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How To Keep Your Cat Cool In The Summer: 12 Tips

How to keep your cat cool in summer

Hot weather brings days of swimming, sunbathing, picnics, playing outdoors, grilling and just enjoying the good weather. For cats, however, especially ones who have access to the outdoors, hot weather can also mean discomfort and potential danger. Even indoor cats can suffer during hot weather months.

Here are some tips on how to keep your cat cool in the hot summer weather…

1. Water

Make sure your cat always has access to cool, fresh water. For indoor cats, place several bowls around the house to encourage more drinking and to make it convenient for less mobile cats to easily get to a water bowl. If your cat goes outdoors, place bowls in several shady locations and replace the water several times a day to keep it fresh.

2. Shade

For outdoor cats, make sure there are shady locations available. If you have an outdoor enclosure or “catio”, there should be shade available as well as the ability for the cat to easily return back into the house should they get too hot. Even indoor cats need shade. If your cat loves their cat tree or window perch and it sits in a sunny window, close the curtains or provide an alternate elevated location in a spot that doesn’t have sun streaming in.

3. Temperature Control

If you keep your cat indoors you are more easily able to control temperature in the environment. If you don’t have A/C , run the ceiling fans or place several standing/box fans around that are safely away from the cat. Just having air circulation can make a difference in temperature and in the comfort of the interior.

4. Avoid Sunburn

You may not realize this but cats can easily get sunburned, especially on their ear tips. On very sunny days, the best way to avoid sunburn is to keep your cat indoors.

5. Grooming


Daily grooming is a good way to help keep your cat cool. Matted fur doesn’t allow for air to circulate to the skin. Brush your cat to remove loose hair to allow for the cat’s body to more efficiently cool.

6. Access To Cool Resting Spots

For an indoor cat, that may mean being able to move to a cool tile floor. If you close off certain rooms, make sure your cat has access to other rooms with cool floor surfaces in case her normal napping areas become too warm. Another thing to consider is to use a self-cooling pad. These pads get cool as the pet sits on them. Important note though: any time you use a pad for either coolness or heat, the cat must be mobile enough to be able to leave if the temperature becomes uncomfortable.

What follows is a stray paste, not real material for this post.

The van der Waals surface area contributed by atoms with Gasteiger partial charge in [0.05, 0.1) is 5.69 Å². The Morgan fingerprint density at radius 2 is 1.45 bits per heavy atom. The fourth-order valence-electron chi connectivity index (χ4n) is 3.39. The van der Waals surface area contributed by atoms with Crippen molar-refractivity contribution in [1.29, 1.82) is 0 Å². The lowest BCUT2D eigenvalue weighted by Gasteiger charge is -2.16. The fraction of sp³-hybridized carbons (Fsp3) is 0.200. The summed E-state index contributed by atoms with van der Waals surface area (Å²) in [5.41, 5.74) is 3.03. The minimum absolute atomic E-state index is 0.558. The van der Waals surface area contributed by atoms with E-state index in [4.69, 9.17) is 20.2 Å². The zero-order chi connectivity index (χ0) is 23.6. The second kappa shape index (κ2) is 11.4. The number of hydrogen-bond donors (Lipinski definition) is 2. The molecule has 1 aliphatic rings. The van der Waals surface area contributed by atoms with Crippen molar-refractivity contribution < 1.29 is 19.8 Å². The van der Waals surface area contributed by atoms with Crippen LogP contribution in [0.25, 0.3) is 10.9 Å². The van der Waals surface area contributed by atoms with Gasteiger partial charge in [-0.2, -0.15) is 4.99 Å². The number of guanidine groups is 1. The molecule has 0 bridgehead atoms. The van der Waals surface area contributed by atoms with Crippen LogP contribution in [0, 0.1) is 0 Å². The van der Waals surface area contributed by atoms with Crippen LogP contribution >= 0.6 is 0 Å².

7. Schedule Your Play Sessions

Playtime is important in a cat’s life but you don’t want to get your cat overheated during hot days. Time your playtime sessions for early in the morning or in the evenings when the temperatures are lower.

8. Window Safety

cat window

If you don’t have A/C and will be leaving windows open, keep in mind that screens aren’t sturdy and a cat could easily push through one, especially if she spots something interesting outside such as a bird or an unfamiliar cat in the yard. Open windows only far enough for air circulation but not enough that a cat could slide underneath and push through the screen.

9. Keep Food Safe

In warmer temperatures, food can spoil more quickly. If you leave food bowls outdoors, keep in mind that they will soon become popular with ants and other hungry insects.

10. Paw Pad Safety

Outdoor cats are at risk of having paw pads get burned from exposure to hot sidewalks, driveways and asphalt. Cats walking on grass are also at risk of getting stung or bitten by insects. Check your cat’s paws regularly. If you treat your lawn with pesticides or fertilizer, that will also be a hazard as the cat walks on the grass. Keep your cat indoors on days your lawn is being treated.

11. Car Safety

If you will be traveling with your cat during the warm weather, keep in mind how quickly the temperature in the interior of the car can rise. Do not leave your cat (or any pet) in the car no matter how quick you think you be.

12. Watch For Signs Of Heatstroke

Heatstroke can happen quickly and the result could be life threatening.

Signs of heatstroke include:
•    Panting or rapid breathing
•    Dark, red rums
•    High body temperature
•    Wobbly gait
•    Vomiting
•    Drooling
•    Glazed look in the eyes
•    Lethargy
•    Collapse

If you suspect heatstroke, wipe your cat down with a cool, damp towel or place a cool compress on their neck and contact an emergency veterinarian immediately.

cat outdoors

For cats that normally stay indoors the Summer offers them a chance to explore! While making sure they stay cool, also remember that nutrition is key to fueling your kitty’s adventure! Check out Wellness Pet Food for a variety of cat recipes.

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